SIP in general is relatively simple to configure and mirrors most of the steps you take to implement a normal TDM Trunk Group.   The devil, however is in the details!  IP profiles, NAT, firewall, Digest Authentication and Carrier particulars need to be mapped out.   Generally, a Session Border Controller is a best practice for a SIP deployment.  Where does your network end and the carrier network begin?  Well, that is the single most important benefit of a SBC!  Additionally, the SBC can be the point at which we “normalize” SIP messages and translate between any dialectic differences between SIP implementations.

Generally, in ShoreTel you will setup your underlying resources by allocating ShoreGear switch ports, media  termination points, profiles, timers and DTMF handling configurations.  The  Creation of a SIP trunk group is very similar to the configuration of a PRI trunk group and the same options will need to be specified as to the use of this group.   Then SIP trunks are added to the SIP trunk group, the actual circuits on which phone calls will take place.   If the trunk group is to support tandem trunking and is connecting to another system as a tie line, the off premise extensions and digit translation options will also need to be configured.

The first video will walk through the configuration of a TIE trunk between two ShoreTel systems.  One system will use the TIE trunk to place all outbound PSTN phone calls through the other ShoreTel system.  Both systems will use the Trunk Group for extension to extension calling, with one system having extensions in the range of 200-299 and the other having extension in the 300-399 range.   We will walk through the basic configuration and then also take a look at wireshark captures to illustrate the SIP call setup message exchange.    In the second part of this update, we will the route calls out a SIP trunk to a SIP carrier for PSTN calls, using several different SBC’s.

Contact to have us setup this up for you!  We offer flat rate configurations!


ShoreTel fail over options using Vmware – Part 3 the “HA” and “FT” Option!

A quick review of vocabulary before we go into this subject any further.    First when we refer to vSphere, we are talking about the entire VMware ecosystem and all of its components.   It is just a short hand for the entire system solution.    ESXi is a VMware hypervisor.  It is the “host” hardware on which the “guest” virtual machines run on.  vCenter is an administrative portal that enables you to manage multiple Datacenters.   A Datacenter is a collection of ESXi hosts.  I strongly urge all serious engineers to watch Kieth Barker’s presentation in CBTnuggets on this subject, particularly his presentation on HA and FT in the certification training for vSphere VCP5-DCV.  Kieth is a truly excellent instructor and he gets paid to make videos!

A more advanced ( read cost more money) strategy for managing server failures in vSphere is either High Availability or Fault Tolerance.    Assuming we have three ESXi hosts, lets take a quick look at how each of these strategies would work.   Using vCenter we would enable High Availability or HQ at the cluster level.  The first ESXi host to boot up, would be nominated Master. Assume the ShoreTel HQ is a virtual server running on this ESXi(1).  All the ESXi hosts in the cluster, would exchange heart beats over the management LAN that they all share.   Should the heart beat from ESXi(1) not be detected, it would be considered down and the virtual machine would be restarted on the secondary server in that cluster.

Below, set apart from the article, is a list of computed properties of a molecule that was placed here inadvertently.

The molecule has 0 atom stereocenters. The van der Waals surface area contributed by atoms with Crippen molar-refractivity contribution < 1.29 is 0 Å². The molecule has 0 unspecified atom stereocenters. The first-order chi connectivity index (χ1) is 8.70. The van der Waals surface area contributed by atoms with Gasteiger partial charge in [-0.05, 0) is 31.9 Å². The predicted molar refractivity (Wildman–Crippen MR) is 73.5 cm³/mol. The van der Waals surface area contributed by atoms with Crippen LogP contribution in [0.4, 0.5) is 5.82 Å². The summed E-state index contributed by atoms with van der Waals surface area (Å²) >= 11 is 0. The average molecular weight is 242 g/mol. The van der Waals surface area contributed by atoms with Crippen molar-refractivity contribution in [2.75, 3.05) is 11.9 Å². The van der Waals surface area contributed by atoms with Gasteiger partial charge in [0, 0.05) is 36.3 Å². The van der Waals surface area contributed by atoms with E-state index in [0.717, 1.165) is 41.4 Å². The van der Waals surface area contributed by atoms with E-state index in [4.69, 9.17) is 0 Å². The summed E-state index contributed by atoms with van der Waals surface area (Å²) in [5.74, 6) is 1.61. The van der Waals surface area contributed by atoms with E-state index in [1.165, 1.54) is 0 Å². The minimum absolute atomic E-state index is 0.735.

An VMware server running VMware Tools, can also generate heart beats between itself and the ESXi host that it is running on.   Should the host not receive a hear beat from the guest VMware server, it would consider it down and cause a new instanc of that VM to run.   Generally, it is a good practice to use a backup hearbeat to verify the failure of a machine.  For example, if the host machine does not generate a heart beat detected by the other hosts in the cluster a back up check could be made to see if the iSCSI storage is being accessed by the missing VMware server.  If that heart beat is detected, then the guest is not considered down, but is consider “isolated” and the new instance will not be started.

The issue with High Availability is how long does it take to bring up the replacement guest machine on a new ESXi host?   What is the boot time?   In Part 2 of this discussion we talked about a configuration that could survive this issue if it was the DVM that went down as the HQ would take over during the down time.  If this was implemented in vSphere with HA, the entire process would be transparent to users.

Fault Tolerance is the solution when there can be no down time whatever  should the HQ server fail.    FT is activated through vCenter as easily as HA, but generates a “mirror” image host that is always running.    For example, a ShoreTel HQ server running as primary on ESXi(1) might have a “mirror” host running as a secondary on ESXi(2).   Should the primary ShoreTel HQ host fail, within microseconds the ShoreTel HQ mirror or secondary will take over.  Not only will it take over as primary, but a new secondary mirror could be started on ESXi(3)!

Clearly FT is the way to go if you feel you can not survive a ShoreTel HQ loss under any condition.  Understand that it is resource intensive, as you are minimally running twice the horsepower!  Also to keep the “mirror” images alike, you will need a high bandwidth connection between ESXi hosts to provide for “FT Logging” which is all the activity to copy real time between hosts.

As previously mentioned, a copy of VMware vSphere Essentials Kit which includes ESXi for a total of 6 processors or 3 severs with 2 processors each and a copy of vCenter along with updates for 1 year is about $560.  vSphere Essentials Enterprise Plus which adds in the functionality of vSphere Hypervisor, vMotion, Cross Switch vMotion, High Availability, Fault Tolerance, Data Protection, vShield Endpoint, vSphere Replication is $4229.   Support on all products can be purchase as needed or for term.

Out next project is to figure out how to do this all on Amazon Web Services and at what price!

The video shows key elements of this discussion!